As a the informally adopted member of the family, I was loyal to mama and became her de facto shopkeeper assistant. When Mama need to get some rest or to take a break, I was called away from play to operate the shop. When I got home from school in the evenings, I would have to change my clothes, eat dinner and report to the shop with my homework and on weekends when business was booming, I also had to perform my shopkeeper assistant duties to help out. By the age 12, I could run the entire operations by myself and was often required to cover for Mama when she needed to be away. At first, I was resentful of my role since it meant that I could not play all the time with my friends. But as I matured, I began to understand that Mama had chosen me to be her helper because she trusted me and my abilities and that I would do her no harm.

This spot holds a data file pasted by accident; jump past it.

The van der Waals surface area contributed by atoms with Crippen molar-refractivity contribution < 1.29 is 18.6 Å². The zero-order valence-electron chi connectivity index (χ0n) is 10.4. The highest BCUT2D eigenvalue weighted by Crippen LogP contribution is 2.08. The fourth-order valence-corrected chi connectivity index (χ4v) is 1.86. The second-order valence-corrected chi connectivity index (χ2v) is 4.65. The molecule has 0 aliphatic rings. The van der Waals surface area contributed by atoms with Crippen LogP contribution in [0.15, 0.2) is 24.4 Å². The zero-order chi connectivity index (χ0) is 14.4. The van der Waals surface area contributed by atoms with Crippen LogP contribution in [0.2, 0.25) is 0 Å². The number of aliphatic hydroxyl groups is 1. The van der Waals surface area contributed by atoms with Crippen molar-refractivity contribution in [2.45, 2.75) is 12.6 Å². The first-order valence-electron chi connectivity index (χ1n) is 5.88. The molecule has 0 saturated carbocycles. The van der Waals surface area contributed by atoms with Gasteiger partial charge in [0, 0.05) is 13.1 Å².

Over the years that followed, I too learned who to trust and who not to trust. In that, I knew who our loyal customers were, the ones who did not like to pay and would require me to painstakingly go over every detail on an invoice and others who only came to us when they wanted to credit goods. Overtime, our customers realized that though I was young, I was well trained and knew how to handle myself. As my confidence and their confidence in me as a shopkeeper grew, I would have customers approach me to credit them goods to be settled on their paydays. I used my own judgement to decide who I would extend this courtesy to since Mama did not know about these arrangements. Fortunately, I proved to be a good judge of character and did not have any problems securing payments for these accounts when they became due. Our business flourished and so did my relationships with Mama and the people in our community.